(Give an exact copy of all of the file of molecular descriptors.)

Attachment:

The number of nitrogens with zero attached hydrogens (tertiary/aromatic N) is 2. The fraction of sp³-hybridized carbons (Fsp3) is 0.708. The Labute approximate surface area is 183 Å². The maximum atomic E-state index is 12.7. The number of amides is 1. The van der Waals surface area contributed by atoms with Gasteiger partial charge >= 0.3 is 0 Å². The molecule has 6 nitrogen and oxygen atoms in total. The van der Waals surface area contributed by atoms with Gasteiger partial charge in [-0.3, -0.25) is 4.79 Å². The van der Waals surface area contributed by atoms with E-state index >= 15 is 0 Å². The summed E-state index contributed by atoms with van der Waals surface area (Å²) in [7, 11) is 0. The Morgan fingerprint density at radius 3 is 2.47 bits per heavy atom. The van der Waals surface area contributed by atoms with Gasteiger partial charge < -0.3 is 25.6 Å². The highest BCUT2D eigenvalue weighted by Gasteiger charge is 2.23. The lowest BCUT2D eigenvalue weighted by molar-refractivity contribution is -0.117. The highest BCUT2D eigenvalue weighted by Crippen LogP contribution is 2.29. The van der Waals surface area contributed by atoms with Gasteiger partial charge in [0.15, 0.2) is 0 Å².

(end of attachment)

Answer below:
The number of nitrogens with zero attached hydrogens (tertiary/aromatic N) is 2. The fraction of sp³-hybridized carbons (Fsp3) is 0.708. The Labute approximate surface area is 183 Å². The maximum atomic E-state index is 12.7. The number of amides is 1. The van der Waals surface area contributed by atoms with Gasteiger partial charge >= 0.3 is 0 Å². The molecule has 6 nitrogen and oxygen atoms in total. The van der Waals surface area contributed by atoms with Gasteiger partial charge in [-0.3, -0.25) is 4.79 Å². The van der Waals surface area contributed by atoms with E-state index >= 15 is 0 Å². The summed E-state index contributed by atoms with van der Waals surface area (Å²) in [7, 11) is 0. The Morgan fingerprint density at radius 3 is 2.47 bits per heavy atom. The van der Waals surface area contributed by atoms with Gasteiger partial charge < -0.3 is 25.6 Å². The highest BCUT2D eigenvalue weighted by Gasteiger charge is 2.23. The lowest BCUT2D eigenvalue weighted by molar-refractivity contribution is -0.117. The highest BCUT2D eigenvalue weighted by Crippen LogP contribution is 2.29. The van der Waals surface area contributed by atoms with Gasteiger partial charge in [0.15, 0.2) is 0 Å².